Spotsylvania's placement last week on a prominent national list of most-endangered Civil War sites is both a blessing and a curse for the county.
For the first time ever, the Civil War Preservation Trust, the nation's largest battlefield preservation organization, placed an entire county on its Top 10 list of at-risk spots. Spotsylvania, home to four major battlefields and legions of new residents with many more on the way, "is ground zero," said Jim Campi, spokesman for the organization, which has 70,000 members.
A pedestrian bridge crosses Confederate trenches that remain at the Spotsylvania Battlefield at Fredericksburg-Spotsylvania National Military Park.
(Ray K. Saunders -- The Washington Post)
Earning a spot on the list may help new county leaders who are determined to make Civil War tourism the centerpiece of Spotsylvania's immediate development strategy. Supervisors elected in the last few years have set to work on a vision that fits housing, businesses and roads around the battlefields.
"To me, [the list] increases awareness of the challenges we face," said Supervisor Henry "Hap" Connors Jr. (I-Chancellor), a former spokesman for the National Trust for Historic Preservation. "The list is important because land values are going up and time is crucial."
Campi said the Civil War trust hopes to help purchase battlefield land or negotiate acceptable development in the next two or three years. "Spotsylvania and a few other Virginia counties -- Hanover and Henrico -- are getting the lion's share of our attention," he said. "We are trying to go out and buy the land before landowners put it on the market. In other places in the country, we are in a reactive mode."
Ninety percent of the land preservationists want is zoned for commercial development. Some is zoned rural, and some landowners hoping to sell to developers have expressed interest in applying for rezonings for more intense development, Campi said.
Although preservationists aren't happy about much of the region's growth, Campi said the intense competition for land in Virginia has been a boost for his Civil War group and others like it. A plan two years ago to build 2,000 homes on part of the site of the Battle of Chancellorsville became something of a rallying cry for Civil War enthusiasts across the country.
"When we ask for money, they are more likely to give for places like Spotsylvania than for relatively unknown sites in the country. There is a financial incentive on our part to be more involved in Spotsylvania County," Campi said.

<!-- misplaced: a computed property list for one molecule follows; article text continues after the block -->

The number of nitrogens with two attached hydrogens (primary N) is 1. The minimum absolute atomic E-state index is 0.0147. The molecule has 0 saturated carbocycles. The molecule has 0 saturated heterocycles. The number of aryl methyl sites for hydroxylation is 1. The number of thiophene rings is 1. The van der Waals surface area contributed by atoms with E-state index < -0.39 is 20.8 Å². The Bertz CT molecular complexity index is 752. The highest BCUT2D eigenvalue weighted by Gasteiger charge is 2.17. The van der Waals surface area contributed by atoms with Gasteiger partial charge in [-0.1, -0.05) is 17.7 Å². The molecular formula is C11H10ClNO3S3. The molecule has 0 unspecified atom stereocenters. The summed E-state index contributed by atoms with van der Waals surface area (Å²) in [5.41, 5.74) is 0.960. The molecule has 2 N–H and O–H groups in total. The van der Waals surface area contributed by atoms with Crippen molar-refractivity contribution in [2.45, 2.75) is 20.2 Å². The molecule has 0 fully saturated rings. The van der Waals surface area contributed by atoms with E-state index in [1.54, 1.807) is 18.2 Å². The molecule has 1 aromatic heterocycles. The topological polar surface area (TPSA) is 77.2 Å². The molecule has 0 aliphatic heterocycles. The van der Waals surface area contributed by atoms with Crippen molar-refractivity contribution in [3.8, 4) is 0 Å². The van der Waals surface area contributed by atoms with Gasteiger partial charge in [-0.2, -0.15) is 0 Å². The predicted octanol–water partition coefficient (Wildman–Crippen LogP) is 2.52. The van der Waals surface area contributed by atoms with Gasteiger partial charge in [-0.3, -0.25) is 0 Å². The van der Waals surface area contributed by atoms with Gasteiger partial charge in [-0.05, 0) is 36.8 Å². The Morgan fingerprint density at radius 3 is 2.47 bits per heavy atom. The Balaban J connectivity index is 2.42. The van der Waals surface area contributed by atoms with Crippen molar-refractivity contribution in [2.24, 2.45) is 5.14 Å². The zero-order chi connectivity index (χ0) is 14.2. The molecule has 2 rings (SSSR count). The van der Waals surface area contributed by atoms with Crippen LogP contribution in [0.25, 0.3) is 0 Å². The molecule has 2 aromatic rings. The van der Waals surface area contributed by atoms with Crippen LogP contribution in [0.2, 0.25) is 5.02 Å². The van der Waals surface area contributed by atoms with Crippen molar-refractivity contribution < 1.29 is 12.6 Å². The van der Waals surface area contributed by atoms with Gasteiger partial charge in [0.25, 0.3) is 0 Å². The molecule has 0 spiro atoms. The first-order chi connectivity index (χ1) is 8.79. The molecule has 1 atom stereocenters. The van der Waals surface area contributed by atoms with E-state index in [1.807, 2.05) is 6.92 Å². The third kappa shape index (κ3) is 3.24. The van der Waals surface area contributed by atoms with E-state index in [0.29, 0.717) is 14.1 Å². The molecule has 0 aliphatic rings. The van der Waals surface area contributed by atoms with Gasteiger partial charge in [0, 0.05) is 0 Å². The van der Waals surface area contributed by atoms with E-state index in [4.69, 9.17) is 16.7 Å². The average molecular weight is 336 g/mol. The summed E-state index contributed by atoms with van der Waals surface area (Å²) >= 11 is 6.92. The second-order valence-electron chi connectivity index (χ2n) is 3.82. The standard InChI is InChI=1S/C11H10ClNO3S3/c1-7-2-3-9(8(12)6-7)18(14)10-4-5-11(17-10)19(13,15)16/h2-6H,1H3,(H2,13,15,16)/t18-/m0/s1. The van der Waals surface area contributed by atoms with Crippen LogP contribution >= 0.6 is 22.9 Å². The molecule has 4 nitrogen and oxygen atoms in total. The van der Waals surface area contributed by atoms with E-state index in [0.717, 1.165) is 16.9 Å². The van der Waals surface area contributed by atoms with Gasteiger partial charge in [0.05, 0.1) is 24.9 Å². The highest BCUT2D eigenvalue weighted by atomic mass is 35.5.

But the increasing pressure on battlefields comes when overall interest in the Civil War is slipping, said George E. Hicks, chief executive of the National Civil War Museum in Harrisburg, Pa.
"Let's face it, we don't have Civil War veterans alive or widows alive. We don't have that last string to that bygone era," he said, adding that it's "high time" state and federal bodies set aside key Civil War sites. "We certainly should be paying homage in places other than cemeteries and not allowing 'progress' to encroach on land that was so dearly paid for."
Other Virginia sites on the trust's list are battlefields from the Bermuda Hundred campaign in Chesterfield County and the two Manassas battlefields.
Turning Spotsylvania into a historic tourist destination rests in substantial part with elected officials who rule on rezoning applications and decide how much developers should contribute in proffers, payments or improvements meant to offset future costs of growth. Supervisors have approved several recent countywide down-zonings, reducing rather than increasing the density of development allowed, but many remaining properties are likely to be controversial.
"There comes a time when you have to say the whole world doesn't have to be black asphalt. However, those decisions are the supervisors' to make," said Gary Partridge, the county's economic development director. "If someone comes to say they want to work on a piece of property and wants me to move it forward [for development], I will work with them -- no matter where it is."